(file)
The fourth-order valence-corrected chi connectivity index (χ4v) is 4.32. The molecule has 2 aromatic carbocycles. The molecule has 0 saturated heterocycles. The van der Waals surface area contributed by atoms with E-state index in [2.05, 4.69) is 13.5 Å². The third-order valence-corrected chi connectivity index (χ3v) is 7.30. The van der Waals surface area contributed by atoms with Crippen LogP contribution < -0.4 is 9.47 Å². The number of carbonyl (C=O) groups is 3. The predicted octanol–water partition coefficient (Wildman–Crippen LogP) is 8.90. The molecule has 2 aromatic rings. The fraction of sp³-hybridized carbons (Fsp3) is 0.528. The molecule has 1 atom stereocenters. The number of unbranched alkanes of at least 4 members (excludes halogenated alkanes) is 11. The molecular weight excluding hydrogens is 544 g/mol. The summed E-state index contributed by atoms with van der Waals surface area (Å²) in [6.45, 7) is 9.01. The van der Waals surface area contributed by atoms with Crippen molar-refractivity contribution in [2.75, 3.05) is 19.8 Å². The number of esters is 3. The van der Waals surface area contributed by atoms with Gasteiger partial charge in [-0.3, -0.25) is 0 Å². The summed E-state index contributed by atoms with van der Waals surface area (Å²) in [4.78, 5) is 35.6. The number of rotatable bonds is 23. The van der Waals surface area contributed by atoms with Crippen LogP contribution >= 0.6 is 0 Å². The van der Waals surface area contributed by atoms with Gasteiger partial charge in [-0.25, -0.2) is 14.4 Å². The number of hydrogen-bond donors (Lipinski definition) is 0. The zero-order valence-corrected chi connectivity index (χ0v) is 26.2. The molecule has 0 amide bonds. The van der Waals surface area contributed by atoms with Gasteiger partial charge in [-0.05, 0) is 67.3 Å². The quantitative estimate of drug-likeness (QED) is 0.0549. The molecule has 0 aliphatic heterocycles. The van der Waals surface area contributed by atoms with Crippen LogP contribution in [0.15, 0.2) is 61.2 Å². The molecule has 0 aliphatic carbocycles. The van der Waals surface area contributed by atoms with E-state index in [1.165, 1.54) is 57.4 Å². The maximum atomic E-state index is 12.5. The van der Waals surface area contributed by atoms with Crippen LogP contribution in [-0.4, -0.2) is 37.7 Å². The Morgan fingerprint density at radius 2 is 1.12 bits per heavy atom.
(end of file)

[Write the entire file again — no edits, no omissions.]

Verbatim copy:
The fourth-order valence-corrected chi connectivity index (χ4v) is 4.32. The molecule has 2 aromatic carbocycles. The molecule has 0 saturated heterocycles. The van der Waals surface area contributed by atoms with E-state index in [2.05, 4.69) is 13.5 Å². The third-order valence-corrected chi connectivity index (χ3v) is 7.30. The van der Waals surface area contributed by atoms with Crippen LogP contribution < -0.4 is 9.47 Å². The number of carbonyl (C=O) groups is 3. The predicted octanol–water partition coefficient (Wildman–Crippen LogP) is 8.90. The molecule has 2 aromatic rings. The fraction of sp³-hybridized carbons (Fsp3) is 0.528. The molecule has 1 atom stereocenters. The number of unbranched alkanes of at least 4 members (excludes halogenated alkanes) is 11. The molecular weight excluding hydrogens is 544 g/mol. The summed E-state index contributed by atoms with van der Waals surface area (Å²) in [6.45, 7) is 9.01. The van der Waals surface area contributed by atoms with Crippen molar-refractivity contribution in [2.75, 3.05) is 19.8 Å². The number of esters is 3. The van der Waals surface area contributed by atoms with Gasteiger partial charge in [-0.3, -0.25) is 0 Å². The summed E-state index contributed by atoms with van der Waals surface area (Å²) in [4.78, 5) is 35.6. The number of rotatable bonds is 23. The van der Waals surface area contributed by atoms with Crippen LogP contribution >= 0.6 is 0 Å². The van der Waals surface area contributed by atoms with Gasteiger partial charge in [-0.25, -0.2) is 14.4 Å². The number of hydrogen-bond donors (Lipinski definition) is 0. The zero-order valence-corrected chi connectivity index (χ0v) is 26.2. The molecule has 0 amide bonds. The van der Waals surface area contributed by atoms with Gasteiger partial charge in [-0.05, 0) is 67.3 Å². The quantitative estimate of drug-likeness (QED) is 0.0549. The molecule has 0 aliphatic heterocycles. The van der Waals surface area contributed by atoms with Crippen LogP contribution in [0.15, 0.2) is 61.2 Å². The molecule has 0 aliphatic carbocycles. The van der Waals surface area contributed by atoms with E-state index in [1.165, 1.54) is 57.4 Å². The maximum atomic E-state index is 12.5. The van der Waals surface area contributed by atoms with Crippen LogP contribution in [-0.4, -0.2) is 37.7 Å². The Morgan fingerprint density at radius 2 is 1.12 bits per heavy atom.